Wednesday, October 14, 2009

Eel in green sauce

I've had another Dutch success- though this time the inspiration seems to have come from Belgium.
Still, eel in green sauce is also eaten in Holland and now it's part of my repertoire as well.
Originally made with river eel, here in Aus it seems more likely that the dish will be made with sea eel, but the concept remains the same.
It might be 'in green sauce', but I find the result to be rather more yellow than green. I guess this may change with different herb ratios or eggs that aren't quite so happy and free-range, and I have yet to report the findings if I were to use fresh herbs (rather than dried as the recipe suggests)- but you get the drift.
This is another gem from that brilliant work of the 1970's 'Dutch and Belgian Cooking'.
You see, despite all evidence that this book is less than exemplary when it comes to Dutch cuisine, I live in hope.

First... find your eel.
In my case a certain amount of scouting around town turned up Win Sam Seafood, in Glen Waverley, who regularly display Australian eel, but it is worth checking before you set out. After all, it's not your most common fish item.
I also found that Ducgo Live Seafood in Box Hill often has eel, but they were down on stock when I called.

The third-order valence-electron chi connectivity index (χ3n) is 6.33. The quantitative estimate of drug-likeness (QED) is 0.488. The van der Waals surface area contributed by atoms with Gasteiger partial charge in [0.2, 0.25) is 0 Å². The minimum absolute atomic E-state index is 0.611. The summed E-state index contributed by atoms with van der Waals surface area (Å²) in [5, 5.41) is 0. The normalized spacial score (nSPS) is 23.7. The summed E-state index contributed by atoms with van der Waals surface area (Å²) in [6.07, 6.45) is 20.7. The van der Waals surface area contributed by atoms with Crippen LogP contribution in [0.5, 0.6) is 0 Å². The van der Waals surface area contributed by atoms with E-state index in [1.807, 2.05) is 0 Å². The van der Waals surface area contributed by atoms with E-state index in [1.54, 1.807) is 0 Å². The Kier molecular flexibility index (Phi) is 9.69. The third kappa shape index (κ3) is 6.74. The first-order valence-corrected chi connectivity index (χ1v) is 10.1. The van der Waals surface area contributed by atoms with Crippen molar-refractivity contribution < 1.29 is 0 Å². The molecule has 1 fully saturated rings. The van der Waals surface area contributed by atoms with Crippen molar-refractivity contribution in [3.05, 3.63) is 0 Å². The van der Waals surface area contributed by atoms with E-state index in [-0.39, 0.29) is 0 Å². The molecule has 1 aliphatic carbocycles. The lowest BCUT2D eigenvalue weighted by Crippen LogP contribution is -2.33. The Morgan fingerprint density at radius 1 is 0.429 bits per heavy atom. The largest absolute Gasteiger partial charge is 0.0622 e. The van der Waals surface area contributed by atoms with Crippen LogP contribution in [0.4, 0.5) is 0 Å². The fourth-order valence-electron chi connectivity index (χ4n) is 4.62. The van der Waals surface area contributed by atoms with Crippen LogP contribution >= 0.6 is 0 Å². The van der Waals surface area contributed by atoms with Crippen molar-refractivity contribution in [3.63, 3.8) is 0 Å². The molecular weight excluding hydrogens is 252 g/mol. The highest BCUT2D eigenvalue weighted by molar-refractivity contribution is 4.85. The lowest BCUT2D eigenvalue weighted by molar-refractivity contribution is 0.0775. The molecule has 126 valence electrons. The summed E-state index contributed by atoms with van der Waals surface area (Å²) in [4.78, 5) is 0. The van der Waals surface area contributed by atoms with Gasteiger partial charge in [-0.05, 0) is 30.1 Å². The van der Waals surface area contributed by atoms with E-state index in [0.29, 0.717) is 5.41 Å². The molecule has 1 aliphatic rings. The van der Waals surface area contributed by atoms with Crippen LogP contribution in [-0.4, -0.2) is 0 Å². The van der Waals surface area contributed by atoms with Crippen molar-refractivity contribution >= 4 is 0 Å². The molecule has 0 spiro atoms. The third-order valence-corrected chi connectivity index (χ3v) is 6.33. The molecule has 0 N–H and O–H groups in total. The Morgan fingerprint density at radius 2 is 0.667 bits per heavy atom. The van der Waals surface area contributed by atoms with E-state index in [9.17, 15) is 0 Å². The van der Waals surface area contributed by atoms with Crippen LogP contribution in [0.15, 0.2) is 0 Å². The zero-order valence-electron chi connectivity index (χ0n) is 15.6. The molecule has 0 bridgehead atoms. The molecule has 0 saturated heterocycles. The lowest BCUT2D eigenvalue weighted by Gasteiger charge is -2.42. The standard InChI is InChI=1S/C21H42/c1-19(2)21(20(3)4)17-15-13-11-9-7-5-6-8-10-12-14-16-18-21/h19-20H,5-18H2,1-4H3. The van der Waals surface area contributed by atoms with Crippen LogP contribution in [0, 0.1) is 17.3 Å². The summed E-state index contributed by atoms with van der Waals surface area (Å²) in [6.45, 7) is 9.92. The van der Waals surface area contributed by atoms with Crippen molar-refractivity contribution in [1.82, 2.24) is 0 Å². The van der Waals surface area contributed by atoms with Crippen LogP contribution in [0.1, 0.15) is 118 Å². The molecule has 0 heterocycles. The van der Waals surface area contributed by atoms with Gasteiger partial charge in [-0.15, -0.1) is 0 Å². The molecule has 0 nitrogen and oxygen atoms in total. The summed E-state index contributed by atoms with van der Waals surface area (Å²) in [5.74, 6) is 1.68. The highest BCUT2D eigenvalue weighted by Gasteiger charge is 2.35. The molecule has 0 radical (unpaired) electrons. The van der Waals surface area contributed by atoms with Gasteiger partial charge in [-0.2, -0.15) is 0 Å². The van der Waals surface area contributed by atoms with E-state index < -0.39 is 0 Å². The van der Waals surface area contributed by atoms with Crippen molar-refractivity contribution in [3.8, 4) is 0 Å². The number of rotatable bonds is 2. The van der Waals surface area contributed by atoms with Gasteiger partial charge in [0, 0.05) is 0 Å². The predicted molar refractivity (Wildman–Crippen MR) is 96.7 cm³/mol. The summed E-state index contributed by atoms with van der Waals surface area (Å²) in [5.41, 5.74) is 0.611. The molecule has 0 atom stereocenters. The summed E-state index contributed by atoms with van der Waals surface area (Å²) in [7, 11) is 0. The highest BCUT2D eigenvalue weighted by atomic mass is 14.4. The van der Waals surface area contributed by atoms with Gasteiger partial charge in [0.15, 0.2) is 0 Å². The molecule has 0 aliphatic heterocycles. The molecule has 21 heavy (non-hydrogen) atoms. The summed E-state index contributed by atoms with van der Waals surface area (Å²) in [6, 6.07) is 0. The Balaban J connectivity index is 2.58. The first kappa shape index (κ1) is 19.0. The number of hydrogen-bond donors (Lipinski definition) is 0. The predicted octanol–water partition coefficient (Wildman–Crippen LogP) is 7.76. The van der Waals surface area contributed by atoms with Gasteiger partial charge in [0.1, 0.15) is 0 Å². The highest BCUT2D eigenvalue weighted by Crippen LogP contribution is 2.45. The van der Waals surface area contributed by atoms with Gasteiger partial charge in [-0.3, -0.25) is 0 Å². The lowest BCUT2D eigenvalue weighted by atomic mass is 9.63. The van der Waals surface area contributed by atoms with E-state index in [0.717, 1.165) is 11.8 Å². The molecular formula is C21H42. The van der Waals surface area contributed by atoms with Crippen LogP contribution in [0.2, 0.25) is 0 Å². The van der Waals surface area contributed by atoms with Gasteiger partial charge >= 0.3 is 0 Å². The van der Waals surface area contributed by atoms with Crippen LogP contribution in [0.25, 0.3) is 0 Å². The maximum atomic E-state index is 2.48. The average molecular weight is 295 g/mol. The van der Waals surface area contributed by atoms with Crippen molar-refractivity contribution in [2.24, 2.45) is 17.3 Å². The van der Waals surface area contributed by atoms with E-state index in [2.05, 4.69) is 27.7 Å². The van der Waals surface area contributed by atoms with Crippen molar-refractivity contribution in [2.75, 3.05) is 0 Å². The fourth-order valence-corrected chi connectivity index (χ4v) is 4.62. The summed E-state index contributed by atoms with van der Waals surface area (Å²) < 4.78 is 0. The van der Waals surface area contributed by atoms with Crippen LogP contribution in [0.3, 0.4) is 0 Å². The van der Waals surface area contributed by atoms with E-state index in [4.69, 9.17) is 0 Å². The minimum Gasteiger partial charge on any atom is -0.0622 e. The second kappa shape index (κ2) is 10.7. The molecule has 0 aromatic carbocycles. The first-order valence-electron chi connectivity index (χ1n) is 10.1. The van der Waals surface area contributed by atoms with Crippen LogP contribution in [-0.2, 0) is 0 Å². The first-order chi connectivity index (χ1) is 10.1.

Eel in Green Sauce- "Paling in het groen"

  • 1kg eel, cleaned
  • 3 Tspn butter
  • 6 shallots finely chopped
  • 1/2 tsp dried sage
  • 1/4 tsp dried thyme
  • 1/4 tsp tried tarragon
  • 2 Tspn finely chopped fresh parseley
  • 1/2 tsp salt & pepper to taste
  • 3/4 cup dry white wine
  • 1/2 cup water
  • 3 eggs yolks- lightly beaten
  • Juice 1/2 lemon

Cut the eel into 5cm pieces. Heat the butter in a fry-pan and saute eel over moderately high heat until pieces are lightly browned on all sides.
Add the shallots, herbs, salt and pepper, white wine and just enough water to barely cover the eels. Bring the dish to a simmer, cover the pan and cook gently for 6-8 minutes or until the eel is tender when tested with a skewer.
Remove the eels to a serving dish and set aside. Ladle a small amount of the hot pan liquid into the beaten eggs yolks and whisk thoroughly. Then pour the whisked egg mixture back into the pan liquid, along with the lemon juice- whisking continuously until slightly thickened.

Note: do not allow the mixture to boil, particularly after the eggs have been added or it will cook the egg proteins into unattractive milky strands.
Not so appealing.
Pour the sauce over the eels in the serving dish and place in the fridge to chill.
Serve cold, garnished with extra parsley and heavy, dark bread like pumpernickel, to scoop up the sauce.
Surprisingly sweet, the dish has a velvety, creamy texture and is lovely in a small serve as a starter, or as a larger dish for mains.

Perfect for warmer days.


Finally! Super Dutch success!
A dish that I loved, Patience wolfed down and we'll happily make and serve again.